The flu is a serious illness that is caused by a virus.People experience a number of symptoms, including fever, muscle aches and extreme fatigue
For some people it can lead to pneumonia, which is a more serious illness. Some people can become very sick and will need hospital care.
In Canada, seasonal flu activity can begin as early as October and continue as late as May. Peak flu season is in a 10 to 16 week period that usually starts in December. Between 10% and 20% of the population will get the flu each year.
WHO CAN GET IT
Anyone can get the flu. If you have it, you can infect others a day before your own symptoms even appear. You’re also contagious for up to 7 days after you get sick. Children and people with weak immune systems can spread the flu virus for a longer period of time.
Symptoms usually start 1 to 4 days after exposure to the virus. In most adults, the flu lasts 2-10 days. It sometimes lasts longer for the elderly, children and people with chronic illnesses. Children may experience an ear ache and an upset stomach while the elderly may not have a fever.
You may have the flu if you experience:
HIGH RISK GROUPS
Some people run a higher risk of experiencing complications or hospitalization if they contract the flu. High-risk groups include children under 5, the elderly, pregnant women and people with underlying health conditions.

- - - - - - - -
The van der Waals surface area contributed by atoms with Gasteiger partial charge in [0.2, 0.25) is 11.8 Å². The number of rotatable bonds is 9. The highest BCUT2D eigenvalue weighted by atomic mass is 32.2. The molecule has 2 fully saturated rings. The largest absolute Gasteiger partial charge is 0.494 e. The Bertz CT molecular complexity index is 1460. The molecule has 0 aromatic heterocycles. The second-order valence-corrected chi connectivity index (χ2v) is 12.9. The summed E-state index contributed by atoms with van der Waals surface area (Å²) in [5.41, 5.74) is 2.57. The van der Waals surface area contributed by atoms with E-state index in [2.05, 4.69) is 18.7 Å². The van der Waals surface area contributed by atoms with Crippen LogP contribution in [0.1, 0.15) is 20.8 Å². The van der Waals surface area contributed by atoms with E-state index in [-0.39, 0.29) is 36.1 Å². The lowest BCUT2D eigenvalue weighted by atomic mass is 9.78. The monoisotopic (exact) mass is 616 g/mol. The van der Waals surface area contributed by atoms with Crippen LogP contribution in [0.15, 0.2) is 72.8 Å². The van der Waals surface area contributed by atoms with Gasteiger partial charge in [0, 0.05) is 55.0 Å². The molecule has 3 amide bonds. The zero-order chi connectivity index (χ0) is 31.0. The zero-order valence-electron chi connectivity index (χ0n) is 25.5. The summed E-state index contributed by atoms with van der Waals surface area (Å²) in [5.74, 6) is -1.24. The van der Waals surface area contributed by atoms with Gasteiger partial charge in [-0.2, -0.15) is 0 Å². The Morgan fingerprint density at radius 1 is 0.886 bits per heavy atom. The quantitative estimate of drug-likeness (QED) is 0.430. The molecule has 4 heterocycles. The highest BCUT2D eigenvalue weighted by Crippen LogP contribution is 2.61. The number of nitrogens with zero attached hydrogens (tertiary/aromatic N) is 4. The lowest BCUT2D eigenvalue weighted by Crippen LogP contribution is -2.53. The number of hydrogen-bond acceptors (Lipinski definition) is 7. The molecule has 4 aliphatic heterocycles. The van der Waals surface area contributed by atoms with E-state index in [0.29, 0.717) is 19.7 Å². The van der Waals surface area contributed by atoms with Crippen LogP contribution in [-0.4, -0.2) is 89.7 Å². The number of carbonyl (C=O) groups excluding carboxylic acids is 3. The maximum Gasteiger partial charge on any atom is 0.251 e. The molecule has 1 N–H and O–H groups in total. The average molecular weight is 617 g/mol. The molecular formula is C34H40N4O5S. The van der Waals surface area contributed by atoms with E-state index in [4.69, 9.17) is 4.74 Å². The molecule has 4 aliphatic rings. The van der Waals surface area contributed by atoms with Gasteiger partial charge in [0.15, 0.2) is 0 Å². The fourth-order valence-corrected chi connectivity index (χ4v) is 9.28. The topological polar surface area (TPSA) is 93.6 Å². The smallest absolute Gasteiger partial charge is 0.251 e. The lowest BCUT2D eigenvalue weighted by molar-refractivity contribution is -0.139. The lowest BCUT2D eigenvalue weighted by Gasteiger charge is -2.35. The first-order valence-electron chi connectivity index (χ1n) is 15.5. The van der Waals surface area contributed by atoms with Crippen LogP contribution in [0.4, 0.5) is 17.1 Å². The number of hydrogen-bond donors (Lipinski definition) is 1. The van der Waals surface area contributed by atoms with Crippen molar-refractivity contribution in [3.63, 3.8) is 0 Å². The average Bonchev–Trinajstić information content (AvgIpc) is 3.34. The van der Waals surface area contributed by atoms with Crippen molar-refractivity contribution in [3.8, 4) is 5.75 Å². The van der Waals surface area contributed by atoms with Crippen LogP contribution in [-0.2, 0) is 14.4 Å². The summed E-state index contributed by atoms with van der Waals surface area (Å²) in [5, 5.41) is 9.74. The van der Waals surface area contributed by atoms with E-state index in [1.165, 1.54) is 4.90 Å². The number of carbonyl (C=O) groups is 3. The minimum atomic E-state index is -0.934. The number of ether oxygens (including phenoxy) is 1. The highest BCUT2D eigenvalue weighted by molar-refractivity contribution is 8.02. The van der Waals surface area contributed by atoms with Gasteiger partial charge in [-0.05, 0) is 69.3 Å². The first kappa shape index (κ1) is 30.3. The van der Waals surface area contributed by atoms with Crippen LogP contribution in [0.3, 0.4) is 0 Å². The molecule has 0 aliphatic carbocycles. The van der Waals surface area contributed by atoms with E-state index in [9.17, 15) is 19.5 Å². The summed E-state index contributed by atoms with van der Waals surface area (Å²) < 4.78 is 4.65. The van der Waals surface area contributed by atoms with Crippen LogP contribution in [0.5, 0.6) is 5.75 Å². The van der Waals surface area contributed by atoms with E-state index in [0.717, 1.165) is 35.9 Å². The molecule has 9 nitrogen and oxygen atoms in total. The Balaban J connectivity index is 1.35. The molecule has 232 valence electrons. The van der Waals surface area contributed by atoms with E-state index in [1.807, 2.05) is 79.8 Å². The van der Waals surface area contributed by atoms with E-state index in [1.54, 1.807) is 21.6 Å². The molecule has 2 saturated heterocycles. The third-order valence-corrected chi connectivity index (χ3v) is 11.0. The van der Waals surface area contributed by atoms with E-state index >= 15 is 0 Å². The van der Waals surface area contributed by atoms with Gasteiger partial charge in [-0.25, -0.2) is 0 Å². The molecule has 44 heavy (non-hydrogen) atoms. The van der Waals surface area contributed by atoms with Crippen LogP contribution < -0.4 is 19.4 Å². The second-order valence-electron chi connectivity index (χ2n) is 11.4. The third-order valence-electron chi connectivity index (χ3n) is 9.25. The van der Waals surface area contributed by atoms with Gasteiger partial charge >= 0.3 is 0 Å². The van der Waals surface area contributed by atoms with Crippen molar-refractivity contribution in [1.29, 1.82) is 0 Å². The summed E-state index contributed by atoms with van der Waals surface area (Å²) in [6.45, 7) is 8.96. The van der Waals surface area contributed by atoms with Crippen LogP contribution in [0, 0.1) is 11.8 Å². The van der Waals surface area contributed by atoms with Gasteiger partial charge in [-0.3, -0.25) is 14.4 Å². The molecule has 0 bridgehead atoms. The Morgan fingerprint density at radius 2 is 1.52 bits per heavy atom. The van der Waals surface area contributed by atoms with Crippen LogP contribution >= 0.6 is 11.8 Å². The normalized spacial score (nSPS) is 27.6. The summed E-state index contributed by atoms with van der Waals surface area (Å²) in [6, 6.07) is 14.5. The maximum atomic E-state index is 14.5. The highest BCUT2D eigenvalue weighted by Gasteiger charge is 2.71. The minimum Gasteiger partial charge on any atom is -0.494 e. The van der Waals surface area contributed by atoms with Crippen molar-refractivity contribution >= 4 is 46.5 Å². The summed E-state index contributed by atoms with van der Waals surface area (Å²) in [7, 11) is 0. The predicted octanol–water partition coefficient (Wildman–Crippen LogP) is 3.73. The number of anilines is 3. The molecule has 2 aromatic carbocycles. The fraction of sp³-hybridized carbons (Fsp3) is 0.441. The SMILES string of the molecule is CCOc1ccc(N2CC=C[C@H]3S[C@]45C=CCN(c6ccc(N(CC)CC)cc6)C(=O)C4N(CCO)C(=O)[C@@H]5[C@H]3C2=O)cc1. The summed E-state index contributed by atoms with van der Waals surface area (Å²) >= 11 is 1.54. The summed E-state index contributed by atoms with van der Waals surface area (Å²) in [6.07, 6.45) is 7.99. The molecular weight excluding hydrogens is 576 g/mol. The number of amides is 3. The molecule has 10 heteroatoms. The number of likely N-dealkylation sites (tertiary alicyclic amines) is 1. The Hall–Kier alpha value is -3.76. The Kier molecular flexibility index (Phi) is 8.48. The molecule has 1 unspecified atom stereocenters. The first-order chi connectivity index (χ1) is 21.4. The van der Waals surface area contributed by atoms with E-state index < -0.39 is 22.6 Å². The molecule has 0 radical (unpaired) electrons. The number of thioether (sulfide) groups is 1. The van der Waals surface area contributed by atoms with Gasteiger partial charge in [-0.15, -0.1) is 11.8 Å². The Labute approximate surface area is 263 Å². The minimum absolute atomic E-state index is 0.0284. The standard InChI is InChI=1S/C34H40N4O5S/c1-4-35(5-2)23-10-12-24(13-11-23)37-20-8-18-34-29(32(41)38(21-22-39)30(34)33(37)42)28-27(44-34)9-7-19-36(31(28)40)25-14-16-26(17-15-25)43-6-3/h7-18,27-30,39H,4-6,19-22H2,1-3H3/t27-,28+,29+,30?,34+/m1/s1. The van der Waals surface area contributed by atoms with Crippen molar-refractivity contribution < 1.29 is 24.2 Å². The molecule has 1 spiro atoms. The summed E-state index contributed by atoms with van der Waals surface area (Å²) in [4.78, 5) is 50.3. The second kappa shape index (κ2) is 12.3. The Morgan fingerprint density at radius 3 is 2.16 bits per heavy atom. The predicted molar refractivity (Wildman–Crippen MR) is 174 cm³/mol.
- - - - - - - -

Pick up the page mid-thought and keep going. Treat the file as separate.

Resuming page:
FLU VS COMMON COLD
The symptoms of the flu and the common cold are very similar. Both illnesses often come with a runny, stuffy nose and sore throat. Unlike a case of the common cold, the flu can lead to serious health problems like pneumonia.
Use this chart to help determine if you have a cold or the flu.
Symptom Cold Flu
Fever Rare Often high (102°F – 104°F or 39°C – 40°C). starts suddenly, lasts 3 to 4 days
Headache Rare Often, can be severe
Muscle aches Sometimes, usually mild Often, can be severe
Feeling tired/weak Sometimes, usually mild Often, can be severe, may last 2 to 3 weeks
Fatigue (extreme tiredness) Unusual Often, can be severe
Sneezing Common Sometimes
&/or coughing Sometimes, mild to moderate Often, can become severe
HOW TO HELP AVOID GETTING THE FLU
Get the flu shot
Wash your hands often
Keep an alcohol-based hand sanitizer (gel or wipes) nearby
Cover your mouth and nose with a tissue when you cough or sneeze
Avoid touching your face
Stay at home when you're sick
IF YOU GET THE FLU
If infected, be sure to:
CALL YOUR DOCTOR OR HEALTH CARE PROVIDER IF…
You may need medication or other care to help you to get better.
It's not too late for a flu shot and it's FREE!